Corporation to vote on new colleges this weekend

In a vote that has become little more than a formality, the Yale Corporation this weekend is expected to approve the addition of two new residential colleges.

The vote will cap a whirlwind year that saw many students come out against expansion at open forums in the fall semester, only to have University President Richard Levin declare his support for it in February and then for the Corporation, the University’s highest governing body, to throw its weight behind the plan a week later.

The Corporation is expected to approve a plan consisting of two new colleges, to be built behind the Grove Street Cemetery along Prospect Street, coupled with the expansion of the undergraduate enrollment by about 600 to 700 students by 2013, when the colleges would open.

By tradition, the Corporation does not disclose its agenda in advance. But Yale officials have all but given up keeping the vote under wraps, and a senior administrator confirmed that it is on the Corporation’s schedule for this weekend’s meeting.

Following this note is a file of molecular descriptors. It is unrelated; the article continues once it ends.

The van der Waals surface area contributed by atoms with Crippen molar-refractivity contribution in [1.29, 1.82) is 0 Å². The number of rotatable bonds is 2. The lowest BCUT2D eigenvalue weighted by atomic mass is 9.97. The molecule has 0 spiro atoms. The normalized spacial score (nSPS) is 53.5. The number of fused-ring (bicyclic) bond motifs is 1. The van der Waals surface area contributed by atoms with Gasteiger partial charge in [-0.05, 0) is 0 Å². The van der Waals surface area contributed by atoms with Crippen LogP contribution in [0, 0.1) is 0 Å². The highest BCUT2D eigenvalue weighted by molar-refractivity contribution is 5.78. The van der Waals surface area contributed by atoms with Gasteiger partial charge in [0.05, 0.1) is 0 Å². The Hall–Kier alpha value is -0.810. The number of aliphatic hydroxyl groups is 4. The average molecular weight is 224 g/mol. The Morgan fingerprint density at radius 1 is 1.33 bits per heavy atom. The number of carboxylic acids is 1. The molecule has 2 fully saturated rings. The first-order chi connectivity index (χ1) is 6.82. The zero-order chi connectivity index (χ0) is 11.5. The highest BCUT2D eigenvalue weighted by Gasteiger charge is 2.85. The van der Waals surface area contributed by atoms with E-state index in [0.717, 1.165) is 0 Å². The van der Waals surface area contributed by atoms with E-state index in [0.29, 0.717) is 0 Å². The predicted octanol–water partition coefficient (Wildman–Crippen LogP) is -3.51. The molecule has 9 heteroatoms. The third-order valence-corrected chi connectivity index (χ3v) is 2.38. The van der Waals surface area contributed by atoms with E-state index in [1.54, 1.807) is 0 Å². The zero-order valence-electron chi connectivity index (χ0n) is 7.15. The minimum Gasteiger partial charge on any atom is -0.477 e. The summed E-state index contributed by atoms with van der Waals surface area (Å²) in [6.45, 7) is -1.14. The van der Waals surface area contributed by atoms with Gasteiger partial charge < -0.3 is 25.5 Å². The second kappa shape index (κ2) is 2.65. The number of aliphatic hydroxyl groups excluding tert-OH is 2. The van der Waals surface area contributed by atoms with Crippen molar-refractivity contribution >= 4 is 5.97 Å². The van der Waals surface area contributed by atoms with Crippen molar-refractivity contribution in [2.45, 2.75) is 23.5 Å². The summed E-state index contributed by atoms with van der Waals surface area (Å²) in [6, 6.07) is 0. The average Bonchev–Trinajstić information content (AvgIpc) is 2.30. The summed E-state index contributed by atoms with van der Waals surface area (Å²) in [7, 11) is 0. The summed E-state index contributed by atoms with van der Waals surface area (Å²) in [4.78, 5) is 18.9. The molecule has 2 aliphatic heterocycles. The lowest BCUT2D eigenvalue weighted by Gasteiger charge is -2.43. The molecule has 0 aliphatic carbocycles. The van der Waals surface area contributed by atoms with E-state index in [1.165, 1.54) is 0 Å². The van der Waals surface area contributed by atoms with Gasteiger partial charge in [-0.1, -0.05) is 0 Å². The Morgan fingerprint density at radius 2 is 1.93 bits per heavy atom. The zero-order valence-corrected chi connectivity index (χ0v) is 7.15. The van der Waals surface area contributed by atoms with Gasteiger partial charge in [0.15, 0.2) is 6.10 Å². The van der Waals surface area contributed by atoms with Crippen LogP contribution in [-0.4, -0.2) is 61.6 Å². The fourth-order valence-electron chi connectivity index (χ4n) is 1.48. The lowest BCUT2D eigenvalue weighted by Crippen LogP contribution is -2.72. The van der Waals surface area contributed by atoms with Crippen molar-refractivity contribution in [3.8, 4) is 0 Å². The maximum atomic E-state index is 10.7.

The senior administrator spoke on the condition of anonymity because Corporation matters are held confidential.

While this weekend’s vote may not hold much suspense, it is a significant milestone nonetheless. Behind the scenes, Yale administrators have been planning the residential expansion for no less than a decade, assembling a tract of land large enough to accommodate two colleges and quietly reaching out to donors to gauge their interest in supporting the project.

In February 2007, Levin announced what he called a “year of exploration” regarding how Yale might expand its undergraduate enrollment. This past February, Levin received the report of two committees he appointed to examine the expansion plan, and he himself went public with his support for building the two new colleges.

Despite widespread student resistance to the proposed expansion, the Corporation endorsed the plan at its meeting in February, when fellows reviewed a report on the consequences of expansion and ordered administrators to prepare a budget for the expansion and a fundraising plan for financing it. That meeting ended any suspense regarding the future of the expansion plan.

At their meeting in April, Corporation members reviewed administrators’ research and asked for more information in preparation for this weekend’s formal vote.

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